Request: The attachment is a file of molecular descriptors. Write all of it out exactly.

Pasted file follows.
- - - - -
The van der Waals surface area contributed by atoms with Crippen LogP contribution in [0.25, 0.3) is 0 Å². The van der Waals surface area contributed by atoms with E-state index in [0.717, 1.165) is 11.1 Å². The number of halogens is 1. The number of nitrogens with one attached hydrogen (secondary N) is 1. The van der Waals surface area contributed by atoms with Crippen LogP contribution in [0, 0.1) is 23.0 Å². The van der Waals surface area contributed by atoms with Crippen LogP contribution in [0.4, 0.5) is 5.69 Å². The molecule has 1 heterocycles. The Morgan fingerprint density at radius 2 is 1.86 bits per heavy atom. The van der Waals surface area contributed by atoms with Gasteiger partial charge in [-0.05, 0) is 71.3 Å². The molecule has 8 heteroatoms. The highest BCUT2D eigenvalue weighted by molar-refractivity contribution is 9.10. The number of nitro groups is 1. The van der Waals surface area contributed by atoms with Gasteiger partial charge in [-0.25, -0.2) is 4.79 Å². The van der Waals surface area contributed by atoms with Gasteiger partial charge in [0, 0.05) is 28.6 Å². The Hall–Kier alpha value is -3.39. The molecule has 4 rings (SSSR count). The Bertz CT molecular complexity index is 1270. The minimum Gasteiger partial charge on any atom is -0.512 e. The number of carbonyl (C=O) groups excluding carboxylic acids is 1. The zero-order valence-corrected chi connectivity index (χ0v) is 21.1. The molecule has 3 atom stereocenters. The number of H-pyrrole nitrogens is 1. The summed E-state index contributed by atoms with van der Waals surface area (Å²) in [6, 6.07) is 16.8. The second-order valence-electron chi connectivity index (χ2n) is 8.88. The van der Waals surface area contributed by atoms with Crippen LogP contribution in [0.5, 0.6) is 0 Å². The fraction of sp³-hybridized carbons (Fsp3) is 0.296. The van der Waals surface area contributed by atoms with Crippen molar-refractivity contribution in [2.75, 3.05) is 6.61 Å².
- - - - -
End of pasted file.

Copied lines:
The van der Waals surface area contributed by atoms with Crippen LogP contribution in [0.25, 0.3) is 0 Å². The van der Waals surface area contributed by atoms with E-state index in [0.717, 1.165) is 11.1 Å². The number of halogens is 1. The number of nitrogens with one attached hydrogen (secondary N) is 1. The van der Waals surface area contributed by atoms with Crippen LogP contribution in [0, 0.1) is 23.0 Å². The van der Waals surface area contributed by atoms with Crippen LogP contribution in [0.4, 0.5) is 5.69 Å². The molecule has 1 heterocycles. The Morgan fingerprint density at radius 2 is 1.86 bits per heavy atom. The van der Waals surface area contributed by atoms with Gasteiger partial charge in [-0.05, 0) is 71.3 Å². The molecule has 8 heteroatoms. The highest BCUT2D eigenvalue weighted by molar-refractivity contribution is 9.10. The number of nitro groups is 1. The van der Waals surface area contributed by atoms with Gasteiger partial charge in [-0.25, -0.2) is 4.79 Å². The van der Waals surface area contributed by atoms with Gasteiger partial charge in [0, 0.05) is 28.6 Å². The Hall–Kier alpha value is -3.39. The molecule has 4 rings (SSSR count). The Bertz CT molecular complexity index is 1270. The minimum Gasteiger partial charge on any atom is -0.512 e. The number of carbonyl (C=O) groups excluding carboxylic acids is 1. The zero-order valence-corrected chi connectivity index (χ0v) is 21.1. The molecule has 3 atom stereocenters. The number of H-pyrrole nitrogens is 1. The summed E-state index contributed by atoms with van der Waals surface area (Å²) in [6, 6.07) is 16.8. The second-order valence-electron chi connectivity index (χ2n) is 8.88. The van der Waals surface area contributed by atoms with Crippen LogP contribution in [0.5, 0.6) is 0 Å². The fraction of sp³-hybridized carbons (Fsp3) is 0.296. The van der Waals surface area contributed by atoms with Crippen molar-refractivity contribution in [2.75, 3.05) is 6.61 Å².